“There’s so much shame attached to addiction. And here, I just felt like I was valued for who I was as an individual.”

[To read more of this story by Mike Dennison, go to]

Humboldt County Jail speaker series aims to inspire inmates (

The Humboldt County Correctional Facility is trying to inspire their inmates by introducing them to speakers who have changed their own lives.

The Hope and Resiliency Speaker Series is a volunteer based program that invites influential community members to come share their stories of redemption.

Three of the four speakers for the series have even been incarcerated themselves.

To read the News Channel 3 article, please click here.

Kentucky Eyed as Model for Reforming California’s Costly Bail System (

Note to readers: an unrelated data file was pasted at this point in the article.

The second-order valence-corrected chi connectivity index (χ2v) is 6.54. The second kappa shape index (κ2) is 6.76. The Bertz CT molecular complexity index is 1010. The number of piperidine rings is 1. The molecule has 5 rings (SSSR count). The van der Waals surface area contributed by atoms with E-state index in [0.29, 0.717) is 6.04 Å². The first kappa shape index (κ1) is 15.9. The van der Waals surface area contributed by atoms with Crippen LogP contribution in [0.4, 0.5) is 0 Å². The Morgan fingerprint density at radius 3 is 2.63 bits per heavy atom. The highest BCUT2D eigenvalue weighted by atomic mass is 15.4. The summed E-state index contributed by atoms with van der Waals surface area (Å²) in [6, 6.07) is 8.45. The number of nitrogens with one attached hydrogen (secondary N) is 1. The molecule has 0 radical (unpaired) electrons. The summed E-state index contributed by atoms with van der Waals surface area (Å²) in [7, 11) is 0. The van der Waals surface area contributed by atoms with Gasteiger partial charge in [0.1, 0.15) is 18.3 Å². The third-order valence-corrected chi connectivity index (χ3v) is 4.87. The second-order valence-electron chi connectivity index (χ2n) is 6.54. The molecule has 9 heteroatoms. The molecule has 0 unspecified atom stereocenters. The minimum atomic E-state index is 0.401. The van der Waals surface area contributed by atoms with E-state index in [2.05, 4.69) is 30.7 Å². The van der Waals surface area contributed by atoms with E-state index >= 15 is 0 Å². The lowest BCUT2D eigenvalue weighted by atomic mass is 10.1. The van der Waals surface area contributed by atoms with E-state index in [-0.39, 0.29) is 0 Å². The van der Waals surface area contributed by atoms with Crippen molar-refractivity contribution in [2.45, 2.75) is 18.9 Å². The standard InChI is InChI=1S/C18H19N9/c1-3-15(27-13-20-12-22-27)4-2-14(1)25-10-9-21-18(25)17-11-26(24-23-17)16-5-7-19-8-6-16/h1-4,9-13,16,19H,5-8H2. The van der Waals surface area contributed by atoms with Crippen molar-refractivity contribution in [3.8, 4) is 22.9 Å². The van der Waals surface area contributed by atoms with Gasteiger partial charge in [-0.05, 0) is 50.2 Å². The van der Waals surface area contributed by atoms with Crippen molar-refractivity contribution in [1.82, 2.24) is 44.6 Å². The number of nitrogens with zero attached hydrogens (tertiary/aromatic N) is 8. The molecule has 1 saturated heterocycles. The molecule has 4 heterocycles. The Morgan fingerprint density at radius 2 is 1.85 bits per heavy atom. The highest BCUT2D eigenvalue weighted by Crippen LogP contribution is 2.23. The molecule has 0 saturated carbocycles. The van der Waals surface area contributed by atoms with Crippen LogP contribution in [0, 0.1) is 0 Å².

It's rare that a California lawmaker seeking a policy model to follow would turn to Kentucky. But with the Legislature on summer recess, that's precisely what Sen. Bob Hertzberg is doing.

The mission: travel to the Bluegrass state to investigate how Kentucky gets its defendants awaiting trial to show up for court dates and keep them from committing crimes - all without locking them up. Civil rights advocates point to Kentucky as a shining example of reform, and Hertzberg, a Democrat who represents the Los Angeles suburb of Van Nuys, is convinced California ought to take notice.

The concern about excessive bail, along with jail overcrowding, have led a growing number of states and local jurisdictions to embrace the risk assessment idea. Those who have created their own pretrial services include not only Kentucky but also Arizona, Colorado, Virginia and Washington, D.C.

Across the state's jails, there are twice as many "unsentenced" inmates than those who are serving a sentence after conviction, according to Jail Profile Survey data made available by the Board of State and Community Corrections website. A query showed 48,349 un-sentenced inmates compared to 25,111 who had been convicted as of December 2016, the most recent figures available.